“Fear is the Key” by Alistair MacLean – The Art of Pulling Teeth

“Fear is the Key” by Alistair MacLean (Header image)

Estimated reading time: 7 minutes

Short Summary

Alistair MacLean has written so many bestsellers later on in his career, it is easy to forget he had some earlier novels too which are well worth a read despite being flying under the radar, a prime example being Fear is the Key. Turned into a movie approximately ten years after its publication, the novel tells the story of multiple parties chasing after a mysteriously-sunken treasure, but not without their own nefarious hidden agendas.

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“Listen for the Lie” by Amy Tintera – The Ghost that Never Sleeps

“Listen for the Lie” by Amy Tintera (Header image)

Estimated reading time: 8 minutes

Short Summary

Amy Tintera has, until now, been largely known for writing superb young adult novels, many of which have become bestsellers and earned her prizes. With her latest novel, Listen for the Lie, she decided to leave her comfort zone and go into adult territory by penning a murder mystery. It follows a young woman, Lucy, who is forced to uncover the truth behind her best friend’s murder. The catch is that everyone, including Lucy herself, believe she’s the one responsible for it.

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“Marathon Man” by William Goldman – Diamonds of Demons Past

“Marathon Man” by William Goldman (Header image)

Estimated reading time: 7 minutes

Short Summary

William Goldman is responsible for a few movies and novels considered classics today, and to many people, Marathon Man remains his greatest achievement as an author. It tells the story of Thomas “Babe” Levy, a post-graduate history student at Columbia University, and how he unwittingly gets sucked into a long-standing Nazi conspiracy, at the centre of which stands Dr. Christian Szell, infamously known as the “White Angel of Auschwitz”.

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“Project Hail Mary” by Andy Weir – The Saviour’s Solo

“Project Hail Mary” by Andy Weir (Header image)

Estimated reading time: 8 minutes

Short Summary

Andy Weir has definitely set himself apart in the world of hard science-fiction, using physics, astronomy and mathematics to their fullest extent in developing some rather imaginative themes. In Project Hail Mary we follow Ryland Grace, the sole survivor on a space craft who just awoke from a coma. Bit by bit his memory returns to him, and he remembers the nature of his mission: Earth’s last-ditch effort to stay alive in the face of a cosmic extinction event.

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“Prisoner of Heaven” by Carlos Ruiz Zafon – The Lazarus of Montjuic Castle

“Prisoner of Heaven” by Carlos Ruiz Zafon (Header image)

Estimated reading time: 6 minutes

Short Summary

Carlos Ruiz Zafon has presented Barcelona unlike any before him with The Cemetery of Forgotten Books series, and the third one, titled Prisoner of Heaven, takes a bit of a detour from the previous stories. This one focuses on Fermin Romero de Torres, previously a side character, and his miraculous return from the dead, along with all the trouble it brings him.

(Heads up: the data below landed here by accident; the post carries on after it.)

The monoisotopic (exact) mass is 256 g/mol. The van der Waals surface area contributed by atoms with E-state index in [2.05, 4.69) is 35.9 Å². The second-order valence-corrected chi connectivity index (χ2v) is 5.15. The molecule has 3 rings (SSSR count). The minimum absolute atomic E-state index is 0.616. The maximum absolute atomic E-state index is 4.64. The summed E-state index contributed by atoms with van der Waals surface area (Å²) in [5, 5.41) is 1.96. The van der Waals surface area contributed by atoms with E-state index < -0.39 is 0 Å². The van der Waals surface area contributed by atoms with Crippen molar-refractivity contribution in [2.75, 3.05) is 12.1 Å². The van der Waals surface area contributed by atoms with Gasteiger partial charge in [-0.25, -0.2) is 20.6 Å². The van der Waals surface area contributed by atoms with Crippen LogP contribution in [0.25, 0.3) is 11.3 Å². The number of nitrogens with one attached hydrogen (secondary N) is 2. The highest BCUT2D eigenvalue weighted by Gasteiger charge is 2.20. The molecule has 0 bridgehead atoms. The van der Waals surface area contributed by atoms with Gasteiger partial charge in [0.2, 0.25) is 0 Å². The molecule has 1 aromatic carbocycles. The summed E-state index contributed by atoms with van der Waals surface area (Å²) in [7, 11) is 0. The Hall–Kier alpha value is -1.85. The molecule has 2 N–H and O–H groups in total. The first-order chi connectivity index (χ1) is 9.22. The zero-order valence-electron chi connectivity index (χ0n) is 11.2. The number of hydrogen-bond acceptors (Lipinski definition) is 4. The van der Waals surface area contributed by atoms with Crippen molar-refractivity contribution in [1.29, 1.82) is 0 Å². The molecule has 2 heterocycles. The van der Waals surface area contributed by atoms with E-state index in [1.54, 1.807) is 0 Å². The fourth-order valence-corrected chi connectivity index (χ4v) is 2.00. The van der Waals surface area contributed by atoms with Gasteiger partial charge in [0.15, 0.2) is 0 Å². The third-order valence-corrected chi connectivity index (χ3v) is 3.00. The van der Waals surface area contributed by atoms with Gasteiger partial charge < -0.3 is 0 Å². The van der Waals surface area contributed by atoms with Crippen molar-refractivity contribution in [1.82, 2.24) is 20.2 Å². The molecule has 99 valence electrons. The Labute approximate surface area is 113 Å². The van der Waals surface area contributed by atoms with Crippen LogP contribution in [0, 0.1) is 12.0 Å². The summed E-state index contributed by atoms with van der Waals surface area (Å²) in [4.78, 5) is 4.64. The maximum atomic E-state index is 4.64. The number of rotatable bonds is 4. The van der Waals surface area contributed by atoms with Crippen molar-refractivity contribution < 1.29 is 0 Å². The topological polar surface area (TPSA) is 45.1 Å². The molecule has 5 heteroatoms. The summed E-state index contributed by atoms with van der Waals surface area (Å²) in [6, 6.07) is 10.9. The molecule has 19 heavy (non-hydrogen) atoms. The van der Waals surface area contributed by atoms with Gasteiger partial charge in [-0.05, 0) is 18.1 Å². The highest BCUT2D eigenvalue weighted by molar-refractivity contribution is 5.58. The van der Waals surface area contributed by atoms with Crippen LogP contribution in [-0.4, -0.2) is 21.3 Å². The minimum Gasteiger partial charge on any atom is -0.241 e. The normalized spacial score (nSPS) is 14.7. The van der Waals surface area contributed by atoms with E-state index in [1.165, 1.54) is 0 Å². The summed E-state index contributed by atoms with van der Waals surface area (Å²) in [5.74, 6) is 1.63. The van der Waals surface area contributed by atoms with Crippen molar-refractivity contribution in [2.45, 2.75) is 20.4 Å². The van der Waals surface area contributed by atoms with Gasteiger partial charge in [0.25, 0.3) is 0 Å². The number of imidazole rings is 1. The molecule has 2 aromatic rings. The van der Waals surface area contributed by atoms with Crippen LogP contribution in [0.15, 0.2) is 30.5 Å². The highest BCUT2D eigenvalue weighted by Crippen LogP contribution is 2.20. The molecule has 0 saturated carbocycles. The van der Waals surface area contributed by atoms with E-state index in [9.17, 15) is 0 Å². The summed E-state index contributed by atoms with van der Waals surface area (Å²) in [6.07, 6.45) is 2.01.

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“Player Piano” by Kurt Vonnegut – The Automated Future

“Player Piano” by Kurt Vonnegut (Header image)

Estimated reading time: 7 minutes

Short Summary

Kurt Vonnegut‘s extensive bibliography isn’t short on bestsellers, but I see many people overlooking his first novel, Player Piano, which seems a little strange considering how well it resonates with modern times. It tells the story of an engineer, Paul Prodeus, living in a totally automated American society in the future, increasingly desperate to find some true meaning to his life.

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“The Great Train Robbery” by Michael Crichton – The Thieving Mastermind

The Great Train Robbery by Michael Crichton (Header image)

Estimated reading time: 7 minutes

Short Summary

Michael Crichton, unlike most authors, has managed to pen multiple classics over the course of his lifetime, many of which were turned into equally-celebrated motion pictures. The Great Train Robbery is one of his better-known works, taking us to London 1855 to embark on an adventure alongside Edward Pierce as he orchestrates the crime of the century.

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“Mindhunter” by John E. Douglas and Mark Olshaker – Plunge into the Psychological Abyss

“Mindhunter” by John E. Douglas and Mark Olshaker (Header image)

Estimated reading time: 8 minutes

Short Summary

John E. Douglas is perhaps one of the more important figures in modern criminal psychology, being not only one of the first profilers, but more importantly, one of the only ones willing and able to consistently share his knowledge with the public. He has published many books alongside Mark Olshaker, and in Mindhunter, Douglas delves into some of the more surprising and shocking cases throughout his storied twenty-five-year career.